JNIPort for Pharo 3.0

Hi everybody,

JNIPort for Pharo 3.0 alpha is now available at SmalltalkHub.

JNIPort is a Smalltalk library which allows Java code to be invoked from
Smalltalk. It acts as a bridge between the world of Smalltalk objects and a
Java Virtual Machine (JVM) where Java code is executing.

When I first ported JNIPort to Squeak and Pharo 1.x, I used Alien as the FFI
library. As NativeBoost has superseded Alien, the interface to the Java
Native Interface library had to be rewritten. There are still some
undocumented and obscure parts in NativeBoost, so this has taken some time.

If you want to try it, load it via the ConfigurationOfJNIPort. I hope this
works. If it does not, load the packages individually in the order in which
they appear in the ConfigurationOfJNIPort.
The next step is to read the documentation at
Otherwise, you won’t know what to do next. 😉
Download the extra files from the download page at Wikispaces, you will need
two jar files from there.

Start a Java VM attached to Pharo by adapting and executing the following
code snippet:

| jvmSettings |
“You can set the path to the Java VM library by editing the path as
JNIPortJNIInterface libraryFile:
“JNIPortJNIInterface libraryFile:
‘C:\Programme\Java\jre7\bin\client\jvm.dll’ .”

jvmSettings := JVMSettings new.
jvmSettings usesGhosts: true.
jvmSettings supportsCallbacks: true.
jvmSettings jniPortSettings useJNIHelperLibrary: false.
jvmSettings ghostClassSettings retainMethodSource: true.

“On Mac OS X and Linux, class path entries are separated by colons.”
“On Windows, you have to use semicolons instead. Edit the following line as
jvmSettings runtimeSettings classpath:
” jvmSettings runtimeSettings classpath:

“Uncomment the following if you want the Java VM to emit verbose messages.
How to access these messages depends on your platform.
On Mac OS X, they are visible in the Console application.”
“jvmSettings runtimeSettings addOption: ‘-verbose:jni’; addOption:
‘-verbose:gc’; addOption: ‘-verbose:class’.”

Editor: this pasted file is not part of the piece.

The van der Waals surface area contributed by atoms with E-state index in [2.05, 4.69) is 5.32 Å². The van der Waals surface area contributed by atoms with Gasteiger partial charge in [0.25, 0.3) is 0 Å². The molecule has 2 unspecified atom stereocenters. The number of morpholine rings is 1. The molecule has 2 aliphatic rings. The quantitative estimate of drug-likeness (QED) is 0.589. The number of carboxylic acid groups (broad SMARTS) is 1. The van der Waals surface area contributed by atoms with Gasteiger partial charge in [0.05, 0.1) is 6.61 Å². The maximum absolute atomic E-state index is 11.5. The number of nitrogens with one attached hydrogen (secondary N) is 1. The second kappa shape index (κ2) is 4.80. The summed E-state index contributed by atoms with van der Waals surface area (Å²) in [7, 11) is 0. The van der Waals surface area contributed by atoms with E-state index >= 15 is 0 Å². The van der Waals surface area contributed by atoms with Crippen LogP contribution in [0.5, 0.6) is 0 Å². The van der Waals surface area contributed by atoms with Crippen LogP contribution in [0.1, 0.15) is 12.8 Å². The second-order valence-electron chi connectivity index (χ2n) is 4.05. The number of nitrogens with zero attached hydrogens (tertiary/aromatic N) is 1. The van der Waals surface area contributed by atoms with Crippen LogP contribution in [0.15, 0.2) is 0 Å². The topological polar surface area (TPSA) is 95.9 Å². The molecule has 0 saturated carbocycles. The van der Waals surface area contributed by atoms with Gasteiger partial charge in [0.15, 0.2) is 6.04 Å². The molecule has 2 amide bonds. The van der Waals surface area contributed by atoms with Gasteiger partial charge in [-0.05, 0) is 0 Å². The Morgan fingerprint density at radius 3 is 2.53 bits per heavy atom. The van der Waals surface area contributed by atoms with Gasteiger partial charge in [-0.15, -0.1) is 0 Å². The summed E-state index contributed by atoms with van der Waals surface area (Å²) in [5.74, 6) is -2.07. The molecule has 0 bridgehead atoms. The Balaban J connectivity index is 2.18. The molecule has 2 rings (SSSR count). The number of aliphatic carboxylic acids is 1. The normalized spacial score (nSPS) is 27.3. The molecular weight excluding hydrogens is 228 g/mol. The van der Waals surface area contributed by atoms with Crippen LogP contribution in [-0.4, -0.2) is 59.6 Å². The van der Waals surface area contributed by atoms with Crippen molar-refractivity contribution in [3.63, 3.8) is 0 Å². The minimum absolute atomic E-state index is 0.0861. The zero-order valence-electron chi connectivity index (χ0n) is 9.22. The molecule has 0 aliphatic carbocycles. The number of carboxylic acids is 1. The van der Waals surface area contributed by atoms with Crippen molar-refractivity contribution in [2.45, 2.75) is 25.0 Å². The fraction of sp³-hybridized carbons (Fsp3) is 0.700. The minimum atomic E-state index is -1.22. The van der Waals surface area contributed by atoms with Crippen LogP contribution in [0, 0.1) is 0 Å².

Cursor execute showWhile: [JVM newWithSettings: jvmSettings].

Then the fun starts:

| zfClass zipfile entries |
zfClass := JVM current findClass: #’java.util.zip.ZipFile’.
zipfile := zfClass new_String: ‘JNIPort.jar’.
zipfile size. “–> answers an Integer”
entries := zipfile entries.
entries asAnEnumeration do: [:each | Transcript cr; print: each].

And now to the ugly little secret reason why I call it an alpha version:

While everything seems to work, it is *much* slower than it used to be in
Pharo 1.2 with Alien. And when I compare it with VisualWorks, I wonder if
the Pharo version secretly does some additional work for SETI:
– Starting the JVM:
VisualWorks 0.7 seconds
Pharo 7 to 8 seconds
– A benchmark using some methods of java.io.BufferedReader and
VisualWorks 114 milliseconds
Pharo 12 to 13 seconds

I have not yet found the reason. The TimeProfiler is not very helpful, as
its 1 millisecond resolution is too coarse. It would be nice if it had
microsecond resolution. From the TimeProfiler results, it seems that calling
a JNI method with NativeBoost is extremely slow, but I don’t trust those
profiles too much.

So, give it a try, and if you find something useful concerning the bad
performance, please send me a message.

Best regards,
Joachim Geidel


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